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“Wind energy is making a growing contribution to New Zealand’s energy mix,” says Fraser Clark, Chief Executive of the New Zealand Wind Energy Association
Delegates at the New Zealand Wind Energy Conference heard today that renewable energy is central to the future of New Zealand and global energy supplies.
“Wind energy is working in the UK, it can work in New Zealand, too,” says Maria McCaffery, CEO of the British Wind Energy Association, speaking at the New Zealand conference. Like New Zealand, the UK has a strong wind resource located long distances from demand. “Increasing renewable generation requires good planning mechanisms and an enabling national grid. In addition, the cost of carbon must be factored into investment decisions.”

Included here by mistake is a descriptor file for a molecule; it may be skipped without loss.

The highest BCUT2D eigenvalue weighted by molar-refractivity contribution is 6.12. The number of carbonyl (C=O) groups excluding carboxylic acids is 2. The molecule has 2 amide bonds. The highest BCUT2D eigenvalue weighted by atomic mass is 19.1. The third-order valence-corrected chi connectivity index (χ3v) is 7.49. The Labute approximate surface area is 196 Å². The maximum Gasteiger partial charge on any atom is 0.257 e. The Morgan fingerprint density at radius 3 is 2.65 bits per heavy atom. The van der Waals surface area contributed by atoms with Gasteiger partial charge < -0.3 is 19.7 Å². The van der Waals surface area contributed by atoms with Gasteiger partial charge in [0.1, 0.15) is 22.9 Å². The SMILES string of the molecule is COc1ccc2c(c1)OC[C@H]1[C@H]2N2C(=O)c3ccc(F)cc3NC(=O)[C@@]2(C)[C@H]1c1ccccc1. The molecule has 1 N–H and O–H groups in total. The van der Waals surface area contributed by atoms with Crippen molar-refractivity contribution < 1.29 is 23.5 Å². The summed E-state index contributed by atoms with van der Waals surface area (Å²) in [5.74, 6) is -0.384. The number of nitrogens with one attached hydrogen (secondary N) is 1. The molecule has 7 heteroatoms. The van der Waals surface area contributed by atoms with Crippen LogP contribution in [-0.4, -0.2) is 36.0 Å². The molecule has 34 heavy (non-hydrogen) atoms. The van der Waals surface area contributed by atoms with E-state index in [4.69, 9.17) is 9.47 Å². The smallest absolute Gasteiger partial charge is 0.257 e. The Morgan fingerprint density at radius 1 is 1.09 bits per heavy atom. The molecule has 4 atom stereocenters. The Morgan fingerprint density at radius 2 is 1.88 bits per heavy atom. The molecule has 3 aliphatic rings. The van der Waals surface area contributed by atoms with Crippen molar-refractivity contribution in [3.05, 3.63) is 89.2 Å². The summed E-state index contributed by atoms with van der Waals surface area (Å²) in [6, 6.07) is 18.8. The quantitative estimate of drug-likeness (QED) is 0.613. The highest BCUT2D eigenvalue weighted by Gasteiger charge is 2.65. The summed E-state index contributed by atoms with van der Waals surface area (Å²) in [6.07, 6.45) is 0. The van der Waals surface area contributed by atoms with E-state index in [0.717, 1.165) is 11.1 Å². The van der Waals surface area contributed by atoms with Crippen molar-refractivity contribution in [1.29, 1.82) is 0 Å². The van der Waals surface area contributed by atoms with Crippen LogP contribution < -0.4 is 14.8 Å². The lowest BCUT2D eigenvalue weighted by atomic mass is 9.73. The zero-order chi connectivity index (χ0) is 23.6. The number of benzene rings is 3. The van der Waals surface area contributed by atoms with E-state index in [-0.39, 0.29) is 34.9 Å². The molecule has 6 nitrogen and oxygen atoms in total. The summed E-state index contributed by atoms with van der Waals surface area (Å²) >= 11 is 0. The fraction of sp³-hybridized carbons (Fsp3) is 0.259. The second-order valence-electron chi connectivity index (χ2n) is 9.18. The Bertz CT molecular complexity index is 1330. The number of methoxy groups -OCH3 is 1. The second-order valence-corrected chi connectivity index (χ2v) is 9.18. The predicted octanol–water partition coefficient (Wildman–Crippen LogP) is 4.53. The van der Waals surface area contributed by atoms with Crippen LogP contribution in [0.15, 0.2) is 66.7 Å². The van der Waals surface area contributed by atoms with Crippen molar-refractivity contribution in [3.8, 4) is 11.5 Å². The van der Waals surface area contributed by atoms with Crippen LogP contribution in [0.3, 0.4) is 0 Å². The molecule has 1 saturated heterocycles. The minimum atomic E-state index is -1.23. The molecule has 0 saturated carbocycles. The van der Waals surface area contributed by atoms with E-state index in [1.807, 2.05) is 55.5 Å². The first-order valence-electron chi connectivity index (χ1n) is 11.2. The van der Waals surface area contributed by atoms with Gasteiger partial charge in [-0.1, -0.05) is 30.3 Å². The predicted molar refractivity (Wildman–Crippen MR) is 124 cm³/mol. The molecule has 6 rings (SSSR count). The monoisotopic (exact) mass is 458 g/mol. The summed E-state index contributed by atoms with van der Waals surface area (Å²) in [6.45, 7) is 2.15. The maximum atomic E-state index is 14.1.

“New Zealand can learn from the British planning experience. We need clear criteria and timely decisions regarding proposed wind farm developments,” says Mr Clark.
The UK’s target is for 15% of all energy to come from renewable sources by 2020. “Investment in wind is leading the global rise in renewable generation,” says Mr Clark. Global wind energy capacity is 94 gigawatts. By 2012 wind generation capacity is predicted to increase nearly threefold. “Here in New Zealand, our wind energy capacity will grow 50 percent by the end of 2009, to a total 486 MW – but the potential for wind generation is much greater.”
Renewable generation is ideal for meeting growing electricity demand as it causes minimal harm to the environment. Increased amounts of wind energy can be combined with our existing hydro resources help meet the daily fluctuations in demand, and geothermal can be developed for baseload generation.
The conference continues tomorrow, with a look at how greater amounts of wind energy can be integrated into the national grid.